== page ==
Just when you thought Covid-19 was done, the coronavirus has thrown us with another curveball in the form of a new variant. As the virus continues to evolve, new variants are constantly emerging and posing a threat to our health.
The latest variant of concern, known as EG.5 and nicknamed “Eris”, was declared a variant of interest by the World Health Organisation (WHO). The WHO said the new variant does not pose a particular public health risk or threat and is currently most prevalent in the United States.
Declared the first new Covid-19 variant since Omicron in 2021, the Eris variant has caused alarm about whether its introduction may result in a worldwide pandemic re-emerging.
According to reports, the first recorded case of this variant in South Africa was detected in a test sample that was taken on 20 June in Gauteng.
New variants trigger fear
Maleqheka Mosamo from Bloemfontein, who was diagnosed with Covid-19 in 2020, says the continuous trends about the new Covid variant are a trigger and reassemble fear within her.
“I am really concerned about this new variant because I was hospitalised and in isolation in 2020 because of Covid-19. I am worried that it will reoccur because it really kills; hence, I still sanitise and use my mask when I am in crowded places. Whether we like it or not, if it’s here, we have to take care of ourselves,” says Mosamo.
Meanwhile, Fundiswa Nkosi from Paulpietersburg in KwaZulu-Natal, says she was scared when she found out about the EG.5 variant but mentions that at least people are now aware of things to do to protect themselves.
“I was worried about the new variant because I thought it would take us backwards. Now that there are vaccines available and I know I’m able to wear a mask or sanitise when someone close to me is sick, the concern is not too high,” she says.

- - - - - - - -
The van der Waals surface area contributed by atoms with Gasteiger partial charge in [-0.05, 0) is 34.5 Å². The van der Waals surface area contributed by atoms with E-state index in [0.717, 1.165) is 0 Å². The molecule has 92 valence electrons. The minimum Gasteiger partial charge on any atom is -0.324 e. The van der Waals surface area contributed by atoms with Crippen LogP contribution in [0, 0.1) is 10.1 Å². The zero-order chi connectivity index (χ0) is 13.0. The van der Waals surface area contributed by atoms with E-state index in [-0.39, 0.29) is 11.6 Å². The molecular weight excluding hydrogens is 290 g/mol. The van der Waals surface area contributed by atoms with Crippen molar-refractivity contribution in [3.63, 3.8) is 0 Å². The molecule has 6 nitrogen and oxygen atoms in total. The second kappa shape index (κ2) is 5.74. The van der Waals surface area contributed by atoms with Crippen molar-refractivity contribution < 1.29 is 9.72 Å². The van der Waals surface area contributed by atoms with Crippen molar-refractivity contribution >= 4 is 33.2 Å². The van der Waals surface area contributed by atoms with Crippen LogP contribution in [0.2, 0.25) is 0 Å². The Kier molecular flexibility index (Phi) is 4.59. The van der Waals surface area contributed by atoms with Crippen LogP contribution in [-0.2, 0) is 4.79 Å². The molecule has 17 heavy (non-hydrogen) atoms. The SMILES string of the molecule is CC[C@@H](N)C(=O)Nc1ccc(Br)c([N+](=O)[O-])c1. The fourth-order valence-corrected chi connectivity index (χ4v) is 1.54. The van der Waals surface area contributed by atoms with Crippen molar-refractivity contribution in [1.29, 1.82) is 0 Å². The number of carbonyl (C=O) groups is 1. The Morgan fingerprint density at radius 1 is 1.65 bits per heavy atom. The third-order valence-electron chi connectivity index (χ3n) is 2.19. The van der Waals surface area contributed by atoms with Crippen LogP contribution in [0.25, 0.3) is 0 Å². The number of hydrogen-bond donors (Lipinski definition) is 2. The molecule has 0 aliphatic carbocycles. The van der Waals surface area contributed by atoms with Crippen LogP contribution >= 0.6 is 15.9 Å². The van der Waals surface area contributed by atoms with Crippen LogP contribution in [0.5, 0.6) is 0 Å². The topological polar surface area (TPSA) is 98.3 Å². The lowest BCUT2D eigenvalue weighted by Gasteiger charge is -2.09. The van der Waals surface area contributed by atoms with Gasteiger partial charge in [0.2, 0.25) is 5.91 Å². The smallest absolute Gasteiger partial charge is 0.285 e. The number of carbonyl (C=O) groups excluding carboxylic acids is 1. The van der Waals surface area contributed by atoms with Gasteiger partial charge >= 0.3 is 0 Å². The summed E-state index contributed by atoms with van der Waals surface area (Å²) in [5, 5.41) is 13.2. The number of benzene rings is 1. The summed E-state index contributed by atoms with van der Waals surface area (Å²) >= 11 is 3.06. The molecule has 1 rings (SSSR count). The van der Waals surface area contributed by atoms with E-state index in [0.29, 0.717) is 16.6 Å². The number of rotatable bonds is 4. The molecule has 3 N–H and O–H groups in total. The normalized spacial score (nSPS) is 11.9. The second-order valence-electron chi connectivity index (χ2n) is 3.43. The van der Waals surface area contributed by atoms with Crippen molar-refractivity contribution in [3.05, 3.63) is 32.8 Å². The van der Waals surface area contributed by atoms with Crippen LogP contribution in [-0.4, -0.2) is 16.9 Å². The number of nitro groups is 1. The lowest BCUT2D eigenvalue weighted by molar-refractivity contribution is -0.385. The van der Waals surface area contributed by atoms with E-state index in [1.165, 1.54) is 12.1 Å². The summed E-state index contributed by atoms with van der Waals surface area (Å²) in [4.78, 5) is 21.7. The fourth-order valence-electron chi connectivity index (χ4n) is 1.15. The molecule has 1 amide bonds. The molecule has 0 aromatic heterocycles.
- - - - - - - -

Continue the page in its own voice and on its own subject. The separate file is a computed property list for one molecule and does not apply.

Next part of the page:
Don’t underestimate its presence
Speaking to Africa Melane on Cape Talk, the South African Medical Association’s (SAMA) chairperson, Dr Mvuyisi Mzukwa, says although only one case has been detected in Gauteng, we still have to take its presence seriously.
“There’s no way to know if you’re infected with the Eris variant unless you go for a Covid-19 PCR test once you show signs of coughing, muscle aches, loss of taste, sore throat, and/or sneezing. The new variant is likely to cause severe symptoms for people with underlying medical conditions and those who are older than 65 years,” says Mzukwa.
Mzukwa says the only defence against contracting Covid-19 and its subvariants is vaccination, and thus also advises on the wearing of masks and social distancing going forward.
“The government should encourage citizens who are at high risk to vaccinate and prevent infection, and there should be continuous public messaging on how to avoid infection,” he says.
Highly transmissible but not dangerous
Although Mzukwa confirms that virologists have named the Eris variant the ‘most transmissible of all sub-variants’, which means it might spread to various countries fast, he states that according to what medical professionals know right now, the EG.5 variant is not dangerous.
According to the latest available data concerning Covid-19 from the National Institute for Communicable Diseases (NICD), 279 Covid-19 cases were detected from all surveillance programmes between January and July 2023.
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